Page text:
I was also pleased to introduce the Limited Liability Companies Act 2016, the first new corporate vehicle in Bermuda in more than 100 years that will provide a flexible and attractive corporate framework for local and international business firms.

Finally, I was incredibly proud to have led the Bermuda Bid Team that successfully brought the 35th America’s Cup to Bermuda and the superb team that delivered such a successful event. Hosting AC35 put Bermuda on the world stage, created hundreds of jobs, helped to rejuvenate tourism and jump-started Bermuda’s struggling economy by adding over $330 million dollars to Bermuda’s GDP. It also demonstrated Bermuda’s remarkable ability to rise to the occasion and work together to achieve extraordinary results.

So now, as my political to-do list comes to an end, let me briefly comment on what I’ve observed during my time in Parliament. There have been many changes over the years – some for better and some for worse.

Perhaps it’s less obvious to newer members, but I believe that in the last few years the tone of debate and personal conduct have deteriorated substantially. Unfortunately, Bermuda is not alone in the degradation of political discourse; we have only to look toward our neighbor to the west to see divisiveness and bad behavior demonstrated every day. Perhaps this has been exacerbated by unregulated social media and the ability of bad actors to disrupt democratic systems, something that government and the community may have to address more effectively.

But in Bermuda, this is particularly unfortunate, because Parliamentarians, who are leaders and role models in our community, set the tone for the rest of the island. A deteriorating tone in Parliament undermines its public credibility and makes it more difficult to find new candidates for political office – something we clearly need. Younger Bermudians – particularly those with established careers – will feel they have better options than to deal with the so-called ‘cut and thrust’ on the Hill.

Finally, given the serious issues Bermuda will continue to face as a small community with a fragile economy, we need more cooperation and far less partisan rancor.

Let me end by saying it’s not often that one gets to leave an elected position on one’s own terms, so again, I would like to express my appreciation to my constituents in Paget East for their support through many elections.

But it’s time to go. For me, 25 years is enough. It’s time to focus on other things, like family and business. It’s time to make way for new blood – someone who is prepared to make the commitment, who can bring substance and passion, and who will have Paget East and Bermuda’s best interests at heart.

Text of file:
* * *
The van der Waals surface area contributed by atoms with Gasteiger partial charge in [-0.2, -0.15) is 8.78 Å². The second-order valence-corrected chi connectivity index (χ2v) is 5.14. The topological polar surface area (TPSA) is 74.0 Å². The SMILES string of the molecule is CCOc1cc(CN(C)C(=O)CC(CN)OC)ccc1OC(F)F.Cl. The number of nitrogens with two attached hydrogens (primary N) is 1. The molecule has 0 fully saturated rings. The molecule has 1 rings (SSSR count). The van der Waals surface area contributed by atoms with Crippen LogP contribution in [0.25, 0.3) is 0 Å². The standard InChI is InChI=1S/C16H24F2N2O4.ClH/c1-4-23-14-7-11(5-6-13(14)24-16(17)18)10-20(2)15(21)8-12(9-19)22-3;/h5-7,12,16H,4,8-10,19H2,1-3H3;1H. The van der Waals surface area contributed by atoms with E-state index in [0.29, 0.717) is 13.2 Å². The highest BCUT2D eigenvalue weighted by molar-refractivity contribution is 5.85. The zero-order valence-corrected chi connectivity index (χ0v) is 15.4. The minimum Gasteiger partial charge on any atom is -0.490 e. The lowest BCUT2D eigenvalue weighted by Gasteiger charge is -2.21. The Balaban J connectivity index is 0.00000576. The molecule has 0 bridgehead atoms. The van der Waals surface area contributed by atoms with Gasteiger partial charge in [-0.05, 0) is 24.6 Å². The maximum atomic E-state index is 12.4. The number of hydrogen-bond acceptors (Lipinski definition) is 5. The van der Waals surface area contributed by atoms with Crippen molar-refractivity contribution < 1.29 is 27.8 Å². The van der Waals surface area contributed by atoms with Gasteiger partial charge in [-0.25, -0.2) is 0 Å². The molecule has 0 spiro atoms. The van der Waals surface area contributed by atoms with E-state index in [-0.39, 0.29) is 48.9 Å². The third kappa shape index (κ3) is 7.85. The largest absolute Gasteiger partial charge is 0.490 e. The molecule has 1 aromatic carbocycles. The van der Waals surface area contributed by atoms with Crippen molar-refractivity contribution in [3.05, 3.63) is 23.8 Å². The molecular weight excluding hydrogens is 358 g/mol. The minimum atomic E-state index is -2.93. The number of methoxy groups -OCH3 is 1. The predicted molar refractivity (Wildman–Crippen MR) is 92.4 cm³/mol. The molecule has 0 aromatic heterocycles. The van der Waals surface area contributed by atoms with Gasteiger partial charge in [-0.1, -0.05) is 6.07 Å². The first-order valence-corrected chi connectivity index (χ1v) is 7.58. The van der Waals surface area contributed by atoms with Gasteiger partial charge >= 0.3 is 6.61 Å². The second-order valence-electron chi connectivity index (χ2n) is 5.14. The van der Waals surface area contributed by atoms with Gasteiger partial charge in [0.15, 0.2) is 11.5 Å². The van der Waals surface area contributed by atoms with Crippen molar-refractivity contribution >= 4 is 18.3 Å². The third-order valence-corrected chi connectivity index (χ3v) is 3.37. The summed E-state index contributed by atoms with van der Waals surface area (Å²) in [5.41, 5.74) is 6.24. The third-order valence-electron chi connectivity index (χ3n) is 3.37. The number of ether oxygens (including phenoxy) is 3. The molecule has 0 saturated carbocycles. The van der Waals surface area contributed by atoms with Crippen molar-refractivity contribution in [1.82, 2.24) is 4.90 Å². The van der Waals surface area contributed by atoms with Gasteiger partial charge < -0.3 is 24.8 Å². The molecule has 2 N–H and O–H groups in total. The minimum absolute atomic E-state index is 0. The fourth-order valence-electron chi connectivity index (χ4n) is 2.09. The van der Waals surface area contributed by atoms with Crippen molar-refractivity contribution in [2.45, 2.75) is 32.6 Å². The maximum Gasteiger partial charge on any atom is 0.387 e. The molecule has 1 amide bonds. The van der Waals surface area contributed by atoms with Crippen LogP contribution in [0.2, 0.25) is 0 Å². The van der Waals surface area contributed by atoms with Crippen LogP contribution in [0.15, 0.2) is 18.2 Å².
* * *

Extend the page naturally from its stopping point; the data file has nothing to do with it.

Before any Honourable Members or political commentators outside these walls try to twist my resignation into something it isn’t for political purposes, let me confirm that I remain a supporter of the One Bermuda Alliance and what it stands for. I will remain a member of the One Bermuda Alliance. Although recent unanticipated events may now influence the impact of my decision on public opinion, I can assure this Honourable House and the public that my decisions to retire from politics and when to retire from politics were made long ago. Now I look forward to continuing my family’s legacy of public service, just not as an elected Member.

So let me thank my party colleagues, both past and present, for their friendship, counsel and support. I’d also like to extend my sincere appreciation to the many capable civil servants I’ve had the pleasure of working with over the years. And let me thank my fellow Parliamentarians for their collegiality.

Finally, and most important, I am indebted to my own family for their unstinting support, particularly my wife, Kathy, my partner in this exercise, who has been a tremendous resource and confidant through the political highs and lows, and my two sons, who have had to put up with a semi-absent father for many years.

It’s been an extraordinary experience. Thank you all.

Update 8.34pm: Speaking in the House, former Premier Michael Dunkley said, “I am not surprised at the retirement but timing of the announcement.

“Dr Gibbons has served in the legislature since January of 1994 with distinction and thus it is no surprise after 25 years our Hon colleague would want to step down.

“For as long as I have known Dr. Gibbons he has been a man with a tireless work ethic, always prepared, calm, cool and collected and in recent years seems to have developed a sense of humor.

“No doubt Dr. Gibbons is one of the most accomplished people to ever serve in this Chamber earning a Bachelor of Science from Brown in 74, he attended Oxford as a Rhodes Scholar from 74-76 and was awarded a master of arts in philosophy, politics and economics. He studied organic chemistry at Harvard from which he received a PhD in 1982. He served as a teaching fellow from 1976-81 and research fellow in 81 and 82.”